Another reason was that the Independent National Electoral Commission (INEC) itself admitted the imperfect nature of the elections, particularly the inability to transmit the results real-time from the polling booths to the server. And manual collation is usually fraught with all kinds of sleight of hand. Did it happen? That’s why we have the courts. And so, there’s ‘good disappointment’ in the land, till the matter is conclusively settled.
Yet again. The security agencies acquitted themselves well, round the country. We didn’t hear of brazen partisanship, with those who should uphold the law assisting parties and candidates to pervert the law. They had heard the words of President Buhari. They had read his body language. He didn’t want any form of underhand deals. Not for his political party, or for anyone. And they complied. The people saw it.
And the electorate themselves. They had exercised their franchise. And they expected fidelity to the ballot boxes. Did it happen? Yes, on some sides, and no, on some other. So, what to do? Wait for the judiciary to adjudicate, and do it fairly.
As we go on the march again on Saturday, we must realize that it is a contest, and not war. Let warlords and merchants of violence be disappointed again. I love how INEC Chairman, Prof Mahmood Yakubu puts it:
“It is important for parties and candidates to speak to their agents and supporters to see the elections as a contest, and not war. They should refrain from acts of violence that may mar the elections or compromise the security of our personnel, observers, the media, and service providers.”
Good. The people are listening loud and clear, while also expecting to see INEC correct the lapses that manifested on February 25.
The National Security Adviser, Major General Babagana Monguno (retd) also weighed in, at a meeting of Inter-agency Consultative Committee on Election Security early this week:
“I want to also urge the same individuals at the state level, to demonstrate the same level of maturity, the same level of discipline by calling their supporters to conduct themselves in a manner that is congruent with the expectations of the larger Nigerian society…We must comply with the rules. We must also allow everyone, I have said this so many times, to exercise their fundamental rights as citizens of this country. What we do not want to happen is for anybody to preempt, and take the law into his or her own hands. I want to be very, very clear on this. We are going to give the maximum support to all entities involved in this process. And we are also calling on political bigwigs, the gladiators to call their lieutenant to order, anybody who is itching to undermine this process should please think again. It is not in his interest. It is not in the interest of the nation as well.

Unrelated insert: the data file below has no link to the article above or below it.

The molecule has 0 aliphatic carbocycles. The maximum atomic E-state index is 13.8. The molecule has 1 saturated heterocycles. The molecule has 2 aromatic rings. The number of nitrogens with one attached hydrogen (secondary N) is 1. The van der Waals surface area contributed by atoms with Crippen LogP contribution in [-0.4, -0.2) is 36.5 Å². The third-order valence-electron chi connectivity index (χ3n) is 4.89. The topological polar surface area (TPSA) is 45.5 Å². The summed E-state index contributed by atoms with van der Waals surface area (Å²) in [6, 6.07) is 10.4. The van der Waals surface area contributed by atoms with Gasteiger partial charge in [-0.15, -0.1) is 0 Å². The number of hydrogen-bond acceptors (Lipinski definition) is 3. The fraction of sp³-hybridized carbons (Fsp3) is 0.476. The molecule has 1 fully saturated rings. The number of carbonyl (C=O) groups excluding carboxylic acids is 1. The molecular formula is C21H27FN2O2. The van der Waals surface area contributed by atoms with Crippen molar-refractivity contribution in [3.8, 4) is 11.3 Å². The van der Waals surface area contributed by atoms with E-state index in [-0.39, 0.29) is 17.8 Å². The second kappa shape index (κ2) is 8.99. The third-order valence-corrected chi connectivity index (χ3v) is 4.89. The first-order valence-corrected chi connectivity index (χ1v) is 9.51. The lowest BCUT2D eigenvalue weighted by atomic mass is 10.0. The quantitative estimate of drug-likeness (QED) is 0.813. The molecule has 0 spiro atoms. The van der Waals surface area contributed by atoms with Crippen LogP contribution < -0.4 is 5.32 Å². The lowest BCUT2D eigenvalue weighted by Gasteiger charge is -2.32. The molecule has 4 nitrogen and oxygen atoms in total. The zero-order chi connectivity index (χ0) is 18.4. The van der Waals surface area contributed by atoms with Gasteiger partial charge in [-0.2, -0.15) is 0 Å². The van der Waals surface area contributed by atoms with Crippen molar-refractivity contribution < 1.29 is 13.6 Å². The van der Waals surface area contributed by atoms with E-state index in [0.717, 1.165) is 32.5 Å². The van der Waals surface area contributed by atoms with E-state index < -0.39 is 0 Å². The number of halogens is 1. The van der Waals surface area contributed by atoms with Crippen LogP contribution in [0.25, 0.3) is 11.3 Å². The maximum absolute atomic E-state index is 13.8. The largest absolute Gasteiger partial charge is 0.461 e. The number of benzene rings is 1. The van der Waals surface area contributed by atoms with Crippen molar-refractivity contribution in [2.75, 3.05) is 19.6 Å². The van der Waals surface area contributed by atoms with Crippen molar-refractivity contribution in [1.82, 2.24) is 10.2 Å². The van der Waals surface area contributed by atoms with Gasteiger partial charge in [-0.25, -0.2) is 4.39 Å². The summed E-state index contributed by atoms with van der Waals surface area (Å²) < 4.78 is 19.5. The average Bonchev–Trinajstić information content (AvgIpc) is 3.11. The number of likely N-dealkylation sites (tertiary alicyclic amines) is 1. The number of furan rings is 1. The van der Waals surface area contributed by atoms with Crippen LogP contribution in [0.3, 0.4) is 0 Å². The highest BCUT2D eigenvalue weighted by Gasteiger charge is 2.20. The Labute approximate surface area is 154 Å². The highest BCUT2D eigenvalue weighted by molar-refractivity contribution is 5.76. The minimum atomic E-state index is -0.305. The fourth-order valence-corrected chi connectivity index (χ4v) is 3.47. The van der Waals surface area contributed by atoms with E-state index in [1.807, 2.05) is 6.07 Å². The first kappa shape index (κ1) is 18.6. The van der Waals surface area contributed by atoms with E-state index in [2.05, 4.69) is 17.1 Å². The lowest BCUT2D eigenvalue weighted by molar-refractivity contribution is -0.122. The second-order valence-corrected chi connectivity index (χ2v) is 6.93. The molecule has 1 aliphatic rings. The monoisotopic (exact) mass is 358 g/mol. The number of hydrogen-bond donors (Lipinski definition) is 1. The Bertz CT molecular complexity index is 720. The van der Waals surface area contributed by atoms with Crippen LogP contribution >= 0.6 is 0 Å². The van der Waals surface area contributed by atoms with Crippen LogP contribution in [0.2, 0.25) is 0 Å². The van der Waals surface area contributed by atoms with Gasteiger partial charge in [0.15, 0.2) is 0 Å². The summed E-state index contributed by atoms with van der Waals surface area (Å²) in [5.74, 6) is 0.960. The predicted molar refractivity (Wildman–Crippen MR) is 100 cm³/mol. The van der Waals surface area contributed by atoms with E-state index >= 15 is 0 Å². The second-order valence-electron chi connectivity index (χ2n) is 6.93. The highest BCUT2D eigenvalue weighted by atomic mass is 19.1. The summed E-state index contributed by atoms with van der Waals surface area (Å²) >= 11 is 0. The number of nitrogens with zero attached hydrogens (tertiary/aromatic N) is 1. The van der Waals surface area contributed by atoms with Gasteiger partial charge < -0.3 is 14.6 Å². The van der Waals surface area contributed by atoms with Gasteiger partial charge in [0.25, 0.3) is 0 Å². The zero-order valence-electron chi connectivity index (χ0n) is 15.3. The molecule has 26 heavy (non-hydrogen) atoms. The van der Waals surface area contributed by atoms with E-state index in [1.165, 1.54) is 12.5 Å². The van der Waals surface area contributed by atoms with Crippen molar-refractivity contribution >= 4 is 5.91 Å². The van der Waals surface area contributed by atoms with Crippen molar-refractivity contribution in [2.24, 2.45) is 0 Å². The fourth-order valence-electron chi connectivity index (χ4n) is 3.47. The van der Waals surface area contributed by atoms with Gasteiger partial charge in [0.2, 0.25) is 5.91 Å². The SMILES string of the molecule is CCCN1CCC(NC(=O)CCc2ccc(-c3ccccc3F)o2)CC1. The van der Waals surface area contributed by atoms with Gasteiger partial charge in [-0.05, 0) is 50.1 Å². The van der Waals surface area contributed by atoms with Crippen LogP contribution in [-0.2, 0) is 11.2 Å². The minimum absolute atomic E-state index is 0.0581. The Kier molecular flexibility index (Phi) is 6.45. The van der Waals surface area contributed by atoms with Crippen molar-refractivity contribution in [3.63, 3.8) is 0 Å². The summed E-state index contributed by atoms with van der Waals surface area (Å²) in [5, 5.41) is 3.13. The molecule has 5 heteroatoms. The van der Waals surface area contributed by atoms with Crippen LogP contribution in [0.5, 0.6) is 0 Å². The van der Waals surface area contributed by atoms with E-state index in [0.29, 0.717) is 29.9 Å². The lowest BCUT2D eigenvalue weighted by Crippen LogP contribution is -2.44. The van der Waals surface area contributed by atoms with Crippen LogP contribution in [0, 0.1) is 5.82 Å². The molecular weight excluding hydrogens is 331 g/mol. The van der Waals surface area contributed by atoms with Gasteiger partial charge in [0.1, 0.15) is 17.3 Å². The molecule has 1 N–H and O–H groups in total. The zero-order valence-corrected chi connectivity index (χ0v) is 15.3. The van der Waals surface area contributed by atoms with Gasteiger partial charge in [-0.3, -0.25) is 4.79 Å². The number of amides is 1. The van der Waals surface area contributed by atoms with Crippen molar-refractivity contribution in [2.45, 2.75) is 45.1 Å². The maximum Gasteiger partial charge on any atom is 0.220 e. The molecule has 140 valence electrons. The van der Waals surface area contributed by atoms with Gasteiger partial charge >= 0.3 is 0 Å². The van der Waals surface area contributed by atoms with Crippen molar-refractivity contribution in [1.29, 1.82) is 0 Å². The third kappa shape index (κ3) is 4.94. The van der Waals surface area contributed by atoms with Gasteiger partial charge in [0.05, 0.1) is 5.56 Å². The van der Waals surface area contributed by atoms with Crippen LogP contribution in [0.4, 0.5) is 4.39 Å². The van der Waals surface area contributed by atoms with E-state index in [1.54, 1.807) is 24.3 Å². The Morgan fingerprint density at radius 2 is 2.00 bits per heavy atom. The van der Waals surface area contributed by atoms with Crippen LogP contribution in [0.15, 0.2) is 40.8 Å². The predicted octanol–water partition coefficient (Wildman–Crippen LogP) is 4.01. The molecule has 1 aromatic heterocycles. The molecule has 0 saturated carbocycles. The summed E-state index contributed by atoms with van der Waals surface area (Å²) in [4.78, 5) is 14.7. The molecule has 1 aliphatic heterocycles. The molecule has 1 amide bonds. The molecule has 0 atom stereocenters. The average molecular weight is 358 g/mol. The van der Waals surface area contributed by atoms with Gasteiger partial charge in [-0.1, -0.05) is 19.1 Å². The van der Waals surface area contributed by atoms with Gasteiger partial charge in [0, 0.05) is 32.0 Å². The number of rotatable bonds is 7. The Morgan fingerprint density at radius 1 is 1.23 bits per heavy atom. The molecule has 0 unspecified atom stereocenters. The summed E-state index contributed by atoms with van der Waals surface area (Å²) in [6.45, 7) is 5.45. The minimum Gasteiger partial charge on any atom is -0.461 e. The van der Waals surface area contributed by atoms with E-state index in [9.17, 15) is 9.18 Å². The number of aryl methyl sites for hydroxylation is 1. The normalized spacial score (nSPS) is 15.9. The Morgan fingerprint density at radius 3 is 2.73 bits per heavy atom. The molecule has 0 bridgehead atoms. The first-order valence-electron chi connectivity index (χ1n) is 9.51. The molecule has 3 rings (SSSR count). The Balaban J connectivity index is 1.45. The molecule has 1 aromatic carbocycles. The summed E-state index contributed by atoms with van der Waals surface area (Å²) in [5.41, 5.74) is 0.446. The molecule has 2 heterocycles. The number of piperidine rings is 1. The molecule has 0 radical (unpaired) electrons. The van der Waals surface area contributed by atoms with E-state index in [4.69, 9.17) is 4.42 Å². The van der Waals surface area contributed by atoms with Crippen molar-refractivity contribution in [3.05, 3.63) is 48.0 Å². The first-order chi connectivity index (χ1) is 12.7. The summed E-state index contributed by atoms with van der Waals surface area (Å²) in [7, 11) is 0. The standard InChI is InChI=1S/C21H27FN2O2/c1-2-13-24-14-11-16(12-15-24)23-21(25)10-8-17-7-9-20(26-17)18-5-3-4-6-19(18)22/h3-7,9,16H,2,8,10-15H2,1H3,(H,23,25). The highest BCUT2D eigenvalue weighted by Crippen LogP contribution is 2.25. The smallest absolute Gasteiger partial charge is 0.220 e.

“Finally, those of us in the security agencies will continue to work around the clock, all the crisis centres are open, and all the communication systems are also open. And we have been talking with the chairman of INEC. If there is anything that needs to be done or anything that needs to be added, my office is always open, ready and available to give that support. Once again, I want to thank each and every one of you. And I hope Saturday will be a day that will come and go without any incidents.”
Yes, Saturday should come and go without any incidents. It is in the interest of our country and her people. Let there be fair deals, fair play everywhere. Let the will of the people be respected. Public office is all about service, and not an imposition of yourself on the people willy-nilly.
President Buhari has shown that things can be done with rectitude, honor, integrity and probity. He has shone the light, so that we can find the way. Let us do. That’s the ‘good disappointment’ we want.
*Adesina is Special Adviser to President Buhari on Media and Publicity